The federal government’s nascent “Ending the HIV Epidemic” plan, first announced by President Trump a year ago, offers the chance to find undiagnosed cases of the virus among African Americans in particular and to bring into care those diagnosed previously who are not seeing a health care provider regularly.
Publishing their findings in the Morbidity and Mortality Weekly Report, Centers for Disease Control and Prevention (CDC) researchers analyzed data on HIV testing, linkage to medical care for those diagnosed with the virus and partner services (when public health workers interview newly diagnosed people and contact their sex or needle sharing partners on their behalf) submitted to the National HIV Prevention Program Monitoring and Evaluation system. The data were submitted by 61 CDC-funded health departments and 150 CDC-funded community-based organizations.
The plan’s so-called Phase 1 will concentrate on stepping up the fight against HIV in 50 jurisdictions that accounted for more than half of new diagnoses during 2016 to 2017 as well as seven states with disproportionate rates of HIV in rural areas. The new analysis focused on these hot spots, with a particular focus on African-American residents.
During 2017, 3.1 million CDC-funded HIV tests were conducted in the United States, including 2.0 million conducted in Phase 1 jurisdictions.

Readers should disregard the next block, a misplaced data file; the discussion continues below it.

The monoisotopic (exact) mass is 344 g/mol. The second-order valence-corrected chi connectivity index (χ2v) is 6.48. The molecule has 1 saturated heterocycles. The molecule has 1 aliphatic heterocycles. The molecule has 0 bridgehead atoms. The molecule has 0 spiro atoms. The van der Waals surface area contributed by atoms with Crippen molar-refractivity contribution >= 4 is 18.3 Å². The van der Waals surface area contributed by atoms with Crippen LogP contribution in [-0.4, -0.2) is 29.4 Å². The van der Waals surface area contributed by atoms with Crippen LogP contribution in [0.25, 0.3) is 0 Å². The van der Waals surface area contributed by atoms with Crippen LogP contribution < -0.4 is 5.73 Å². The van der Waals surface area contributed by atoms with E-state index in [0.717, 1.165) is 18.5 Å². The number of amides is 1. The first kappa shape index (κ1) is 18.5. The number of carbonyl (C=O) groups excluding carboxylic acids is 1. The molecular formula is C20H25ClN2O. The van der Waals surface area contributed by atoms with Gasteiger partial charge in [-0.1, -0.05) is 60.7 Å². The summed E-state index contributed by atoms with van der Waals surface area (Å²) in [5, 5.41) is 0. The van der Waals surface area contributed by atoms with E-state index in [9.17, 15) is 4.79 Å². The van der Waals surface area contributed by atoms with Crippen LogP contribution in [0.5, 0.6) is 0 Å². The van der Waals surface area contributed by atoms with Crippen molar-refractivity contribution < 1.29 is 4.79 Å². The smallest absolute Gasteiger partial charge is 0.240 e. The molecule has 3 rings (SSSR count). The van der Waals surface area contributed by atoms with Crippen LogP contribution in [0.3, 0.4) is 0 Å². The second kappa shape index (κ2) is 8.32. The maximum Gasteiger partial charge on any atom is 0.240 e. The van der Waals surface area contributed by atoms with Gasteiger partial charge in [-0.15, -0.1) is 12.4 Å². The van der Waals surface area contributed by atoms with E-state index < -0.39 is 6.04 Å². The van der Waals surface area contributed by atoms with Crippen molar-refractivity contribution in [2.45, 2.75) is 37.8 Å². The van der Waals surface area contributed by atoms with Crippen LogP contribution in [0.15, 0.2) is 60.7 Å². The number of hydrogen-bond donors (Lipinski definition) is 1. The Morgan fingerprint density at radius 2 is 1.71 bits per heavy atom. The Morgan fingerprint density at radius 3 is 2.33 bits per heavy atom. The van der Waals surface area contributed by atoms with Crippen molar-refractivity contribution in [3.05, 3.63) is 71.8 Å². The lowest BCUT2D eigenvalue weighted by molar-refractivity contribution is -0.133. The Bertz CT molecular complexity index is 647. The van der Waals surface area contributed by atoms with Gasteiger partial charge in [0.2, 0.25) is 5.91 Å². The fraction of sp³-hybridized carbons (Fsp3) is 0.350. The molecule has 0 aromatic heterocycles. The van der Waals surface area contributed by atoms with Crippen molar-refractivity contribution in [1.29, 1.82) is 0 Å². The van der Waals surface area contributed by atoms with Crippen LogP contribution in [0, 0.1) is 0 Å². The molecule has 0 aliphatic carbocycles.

Broken down by age group, sex, region and race, the highest proportion of HIV tests conducted in the Phase 1 jurisdictions were among people in their 20s (who made up 36% of tests conducted), men (52%), those in the South (57%) and Blacks (43%). By comparison, 22% of the tests were among whites and 22% were among Latinos.
Sixty-nine percent of the HIV diagnoses occurred in Phase 1 jurisdictions. People in their 20s, males, people in the South and Blacks made up 43%, 83%, 49% and 49% of new diagnoses, respectively. Of all tests conducted, 0.5% had positive results among Blacks, and 0.5%, 0.3% and 0.3% had positive results among Latinos, whites and Asians, respectively.
In 2017, CDC-funded testing programs identified 11,427 people who had previously been diagnosed with HIV but who were not known to be receiving medical care for the virus. Seventy-eight percent of those people were in Phase 1 jurisdictions. People previously diagnosed but out of care were predominantly in their 20s (30%) or 30s (28%), male (78%), Black (59%) and lived in the South (62%). A respective 17% and 15% of those previously diagnosed with HIV but not in care where white and Latino.
Among the 844,819 Blacks tested for HIV in Phase 1 jurisdictions in 2017, 38% were in their 20s, 50% were male and 63% were in the South.
Of the 4,007 Blacks who were newly diagnosed with HIV, 79% were linked to care within 90 days, 71% were interviewed for partner services and 82% were referred to HIV prevention services.
“This analysis found that HIV testing services supported by CDC funding are an important resource for identifying persons with new and previously diagnosed HIV infection who are not in care, especially in Phase 1 jurisdictions,” the study authors concluded. “Testing sites in Phase 1 jurisdictions are especially critical for Blacks, who account for the largest numbers of persons tested, new diagnoses of HIV infection and persons previously diagnosed not known to be in care. Factors such as stigma, comorbidities and socioeconomic inequalities might increase Blacks’ risk for acquiring or transmitting HIV and limit access to quality health care, housing and HIV prevention messaging.”
To read the report, click here.